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eve
Premium
join:2003-01-02
Alexandria, VA
Reviews:
·Verizon FiOS

[hard drive] Upgrading Laptop to SSD

Hi there.

Quick question (or at least I hope it's quick)...

Is upgrading a laptop to a SSD HD as simple as pop the old one out and replace it with the new one? Are there size differences between laptops/SSD makers?

For reference, my computer and the hard drive I got.
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Hi. Bye.

davidhoffman
Premium
join:2009-11-19
Warner Robins, GA
kudos:3
Hard drives are standardized for the most part. The drive manufacturers usually give instruction on how to replace drives. I have done it twice. But that was for desktops. I have replaced components other than drives in laptops. Laptops are slightly similar to desktops, but require a very steady hand and very sensitive manipulation of components. I have messed up several screw holes, lost screw inside the machines, and damaged a few connectors in laptops when I was not sensitive enough or failed to reread and follow disassembly and assembly instructions. The most important thing is to carefully make backup copies of all the data on the hard drive to a set of portable or external hard drives. Make sure you have CDs or other independent sources for application programs.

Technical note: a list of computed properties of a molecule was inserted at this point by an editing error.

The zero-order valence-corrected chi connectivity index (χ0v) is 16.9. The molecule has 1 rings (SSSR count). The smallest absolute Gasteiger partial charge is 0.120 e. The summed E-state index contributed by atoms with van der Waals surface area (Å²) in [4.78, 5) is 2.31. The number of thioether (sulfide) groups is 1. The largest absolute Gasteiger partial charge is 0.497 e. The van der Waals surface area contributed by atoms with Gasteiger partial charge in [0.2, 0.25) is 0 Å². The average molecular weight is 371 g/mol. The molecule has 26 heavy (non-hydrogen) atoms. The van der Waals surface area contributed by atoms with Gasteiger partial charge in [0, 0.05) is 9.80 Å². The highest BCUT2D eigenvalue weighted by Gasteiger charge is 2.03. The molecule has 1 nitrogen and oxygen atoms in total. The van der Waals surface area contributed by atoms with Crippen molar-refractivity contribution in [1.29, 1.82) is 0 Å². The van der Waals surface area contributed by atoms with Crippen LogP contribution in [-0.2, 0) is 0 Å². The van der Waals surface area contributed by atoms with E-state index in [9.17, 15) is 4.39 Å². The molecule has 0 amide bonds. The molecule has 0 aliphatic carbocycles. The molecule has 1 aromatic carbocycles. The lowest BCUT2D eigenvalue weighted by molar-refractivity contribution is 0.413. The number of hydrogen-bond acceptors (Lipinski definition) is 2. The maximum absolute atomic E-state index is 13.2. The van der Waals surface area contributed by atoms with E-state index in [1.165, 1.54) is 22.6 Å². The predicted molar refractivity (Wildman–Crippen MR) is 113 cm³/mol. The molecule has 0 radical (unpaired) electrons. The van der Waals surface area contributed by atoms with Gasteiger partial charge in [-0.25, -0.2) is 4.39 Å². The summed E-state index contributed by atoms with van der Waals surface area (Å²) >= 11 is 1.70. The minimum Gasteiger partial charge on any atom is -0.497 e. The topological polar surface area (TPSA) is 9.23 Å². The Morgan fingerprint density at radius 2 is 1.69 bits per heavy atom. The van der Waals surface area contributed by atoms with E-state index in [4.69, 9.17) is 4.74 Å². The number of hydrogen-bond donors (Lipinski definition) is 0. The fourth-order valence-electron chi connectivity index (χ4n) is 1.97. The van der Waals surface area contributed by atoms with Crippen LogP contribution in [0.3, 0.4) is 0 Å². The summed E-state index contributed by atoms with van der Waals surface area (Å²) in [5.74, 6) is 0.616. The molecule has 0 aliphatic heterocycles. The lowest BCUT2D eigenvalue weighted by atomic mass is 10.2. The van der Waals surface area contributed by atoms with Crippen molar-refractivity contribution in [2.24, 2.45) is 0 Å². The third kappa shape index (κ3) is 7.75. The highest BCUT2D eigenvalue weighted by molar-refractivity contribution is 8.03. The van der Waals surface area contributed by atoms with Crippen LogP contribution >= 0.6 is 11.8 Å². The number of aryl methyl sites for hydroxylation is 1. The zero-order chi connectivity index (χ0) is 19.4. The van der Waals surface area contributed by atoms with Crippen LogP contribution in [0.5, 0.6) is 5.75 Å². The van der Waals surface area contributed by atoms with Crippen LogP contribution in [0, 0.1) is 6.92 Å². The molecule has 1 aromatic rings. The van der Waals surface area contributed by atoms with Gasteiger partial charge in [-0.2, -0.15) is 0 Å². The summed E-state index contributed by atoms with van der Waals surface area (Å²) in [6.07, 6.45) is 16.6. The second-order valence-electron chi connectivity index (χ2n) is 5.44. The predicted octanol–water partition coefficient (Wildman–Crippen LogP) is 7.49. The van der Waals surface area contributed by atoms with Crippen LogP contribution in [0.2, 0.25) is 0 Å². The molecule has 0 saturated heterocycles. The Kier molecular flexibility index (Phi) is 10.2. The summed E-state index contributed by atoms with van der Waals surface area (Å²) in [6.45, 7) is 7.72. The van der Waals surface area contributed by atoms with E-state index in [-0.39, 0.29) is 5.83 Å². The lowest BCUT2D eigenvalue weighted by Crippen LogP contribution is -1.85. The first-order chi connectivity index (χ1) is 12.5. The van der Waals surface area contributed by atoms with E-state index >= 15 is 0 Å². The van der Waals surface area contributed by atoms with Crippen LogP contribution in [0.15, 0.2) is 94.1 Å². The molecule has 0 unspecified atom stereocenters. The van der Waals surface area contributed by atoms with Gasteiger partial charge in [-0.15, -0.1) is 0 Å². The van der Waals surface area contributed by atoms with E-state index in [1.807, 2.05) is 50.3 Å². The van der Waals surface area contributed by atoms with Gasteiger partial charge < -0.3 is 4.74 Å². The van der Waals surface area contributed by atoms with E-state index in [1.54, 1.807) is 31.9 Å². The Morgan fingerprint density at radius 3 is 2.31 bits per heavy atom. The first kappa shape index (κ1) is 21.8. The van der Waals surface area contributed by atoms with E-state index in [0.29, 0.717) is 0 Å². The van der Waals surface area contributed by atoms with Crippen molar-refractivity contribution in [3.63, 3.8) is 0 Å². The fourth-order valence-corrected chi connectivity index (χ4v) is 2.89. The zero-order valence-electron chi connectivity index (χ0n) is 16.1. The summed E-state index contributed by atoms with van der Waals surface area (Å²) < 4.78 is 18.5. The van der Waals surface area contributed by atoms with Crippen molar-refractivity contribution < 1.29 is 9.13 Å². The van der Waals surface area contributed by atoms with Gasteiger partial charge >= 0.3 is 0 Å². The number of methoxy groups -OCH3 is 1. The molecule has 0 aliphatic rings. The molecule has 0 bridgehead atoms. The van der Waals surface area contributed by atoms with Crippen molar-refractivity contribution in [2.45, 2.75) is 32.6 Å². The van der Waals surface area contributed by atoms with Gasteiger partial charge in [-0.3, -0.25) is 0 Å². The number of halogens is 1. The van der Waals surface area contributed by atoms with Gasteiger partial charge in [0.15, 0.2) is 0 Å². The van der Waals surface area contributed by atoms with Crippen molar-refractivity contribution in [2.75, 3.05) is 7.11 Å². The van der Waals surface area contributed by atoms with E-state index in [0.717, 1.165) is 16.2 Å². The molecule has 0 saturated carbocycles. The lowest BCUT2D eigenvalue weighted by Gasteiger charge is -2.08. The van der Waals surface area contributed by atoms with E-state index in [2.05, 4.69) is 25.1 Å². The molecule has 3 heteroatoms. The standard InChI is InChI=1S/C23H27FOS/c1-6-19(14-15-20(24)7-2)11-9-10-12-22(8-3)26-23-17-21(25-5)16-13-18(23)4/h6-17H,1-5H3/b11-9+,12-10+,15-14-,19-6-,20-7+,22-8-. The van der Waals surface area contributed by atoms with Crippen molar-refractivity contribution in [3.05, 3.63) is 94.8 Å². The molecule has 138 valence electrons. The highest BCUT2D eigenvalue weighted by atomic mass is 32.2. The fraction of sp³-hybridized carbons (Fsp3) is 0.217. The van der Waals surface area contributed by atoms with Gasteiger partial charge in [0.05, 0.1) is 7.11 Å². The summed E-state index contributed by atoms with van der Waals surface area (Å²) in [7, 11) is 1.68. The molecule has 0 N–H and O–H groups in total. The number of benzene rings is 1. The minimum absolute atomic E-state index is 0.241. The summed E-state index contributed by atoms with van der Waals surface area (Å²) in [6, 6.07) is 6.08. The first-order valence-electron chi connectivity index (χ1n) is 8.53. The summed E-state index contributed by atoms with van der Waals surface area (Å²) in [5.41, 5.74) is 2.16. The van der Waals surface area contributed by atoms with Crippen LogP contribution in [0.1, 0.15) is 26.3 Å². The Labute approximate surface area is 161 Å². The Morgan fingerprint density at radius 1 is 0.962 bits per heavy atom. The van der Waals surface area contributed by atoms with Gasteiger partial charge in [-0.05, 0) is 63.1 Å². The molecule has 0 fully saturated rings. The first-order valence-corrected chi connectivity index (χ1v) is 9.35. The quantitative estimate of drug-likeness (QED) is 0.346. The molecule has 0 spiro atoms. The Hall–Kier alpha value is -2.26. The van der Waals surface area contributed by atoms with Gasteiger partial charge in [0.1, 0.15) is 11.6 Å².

eve
Premium
join:2003-01-02
Alexandria, VA
Reviews:
·Verizon FiOS
reply to eve
Yeah, after some Googling, I basically found what you just said. I plan to move some essential data to an external hard drive, reformat, clone to the SSD and replace.

Thanks!

Also decided on the Crucial M4 instead.
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Hi. Bye.

scajjr

join:2005-03-01
Kingston, NH
Reviews:
·Comcast
Crucial M4's and Samsung 830 series are tow of the best SSDs.

To get the max from your SSD it is best to go into the BIOS and set your SATA type to AHCI. Now you said you were going to clone your current HDD to the SSD. That can work OK but the alignment of the data will not be optimized like a clean install of your operating system will do. Plus if you didn't have AHCI set on your HDD you will have to do a registry fix to get Windows to boot if you set your BIOS to AHCI. If you leave it set to IDE or Native IDE (different BIOS's can use different terms) Windows will boot but the performance of your SSD won't be what it's specs are for read and write speeds.

Sam


eve
Premium
join:2003-01-02
Alexandria, VA
reply to eve
So, what would you suggest? Skip the cloning altogether and just install a fresh OS onto the SSD being sure to go into the BIOS afterwards and set SATA to AHCI?
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Hi. Bye.